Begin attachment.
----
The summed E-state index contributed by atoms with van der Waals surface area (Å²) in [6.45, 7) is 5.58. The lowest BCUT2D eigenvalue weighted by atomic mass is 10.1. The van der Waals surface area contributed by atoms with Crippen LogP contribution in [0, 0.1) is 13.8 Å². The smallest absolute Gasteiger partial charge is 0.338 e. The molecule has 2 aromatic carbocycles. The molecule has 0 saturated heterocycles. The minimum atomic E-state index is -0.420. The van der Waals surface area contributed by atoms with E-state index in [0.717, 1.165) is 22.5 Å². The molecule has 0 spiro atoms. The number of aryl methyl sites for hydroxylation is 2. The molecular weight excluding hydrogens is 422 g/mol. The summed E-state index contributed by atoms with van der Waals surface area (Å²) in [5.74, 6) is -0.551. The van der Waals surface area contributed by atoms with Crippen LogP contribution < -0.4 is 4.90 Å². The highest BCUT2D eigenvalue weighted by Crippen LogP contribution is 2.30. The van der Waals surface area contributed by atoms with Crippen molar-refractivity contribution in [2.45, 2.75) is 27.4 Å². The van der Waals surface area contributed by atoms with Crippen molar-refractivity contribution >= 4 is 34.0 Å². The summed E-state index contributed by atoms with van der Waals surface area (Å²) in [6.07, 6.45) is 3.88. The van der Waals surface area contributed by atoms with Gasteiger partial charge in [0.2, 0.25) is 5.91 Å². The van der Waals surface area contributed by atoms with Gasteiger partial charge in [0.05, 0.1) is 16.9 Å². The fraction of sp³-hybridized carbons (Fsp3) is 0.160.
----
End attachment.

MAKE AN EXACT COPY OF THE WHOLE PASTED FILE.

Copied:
The summed E-state index contributed by atoms with van der Waals surface area (Å²) in [6.45, 7) is 5.58. The lowest BCUT2D eigenvalue weighted by atomic mass is 10.1. The van der Waals surface area contributed by atoms with Crippen LogP contribution in [0, 0.1) is 13.8 Å². The smallest absolute Gasteiger partial charge is 0.338 e. The molecule has 2 aromatic carbocycles. The molecule has 0 saturated heterocycles. The minimum atomic E-state index is -0.420. The van der Waals surface area contributed by atoms with E-state index in [0.717, 1.165) is 22.5 Å². The molecule has 0 spiro atoms. The number of aryl methyl sites for hydroxylation is 2. The molecular weight excluding hydrogens is 422 g/mol. The summed E-state index contributed by atoms with van der Waals surface area (Å²) in [5.74, 6) is -0.551. The van der Waals surface area contributed by atoms with Crippen LogP contribution < -0.4 is 4.90 Å². The highest BCUT2D eigenvalue weighted by Crippen LogP contribution is 2.30. The van der Waals surface area contributed by atoms with Crippen molar-refractivity contribution in [2.45, 2.75) is 27.4 Å². The van der Waals surface area contributed by atoms with Crippen molar-refractivity contribution >= 4 is 34.0 Å². The summed E-state index contributed by atoms with van der Waals surface area (Å²) in [6.07, 6.45) is 3.88. The van der Waals surface area contributed by atoms with Gasteiger partial charge in [0.2, 0.25) is 5.91 Å². The van der Waals surface area contributed by atoms with Gasteiger partial charge in [0.05, 0.1) is 16.9 Å². The fraction of sp³-hybridized carbons (Fsp3) is 0.160.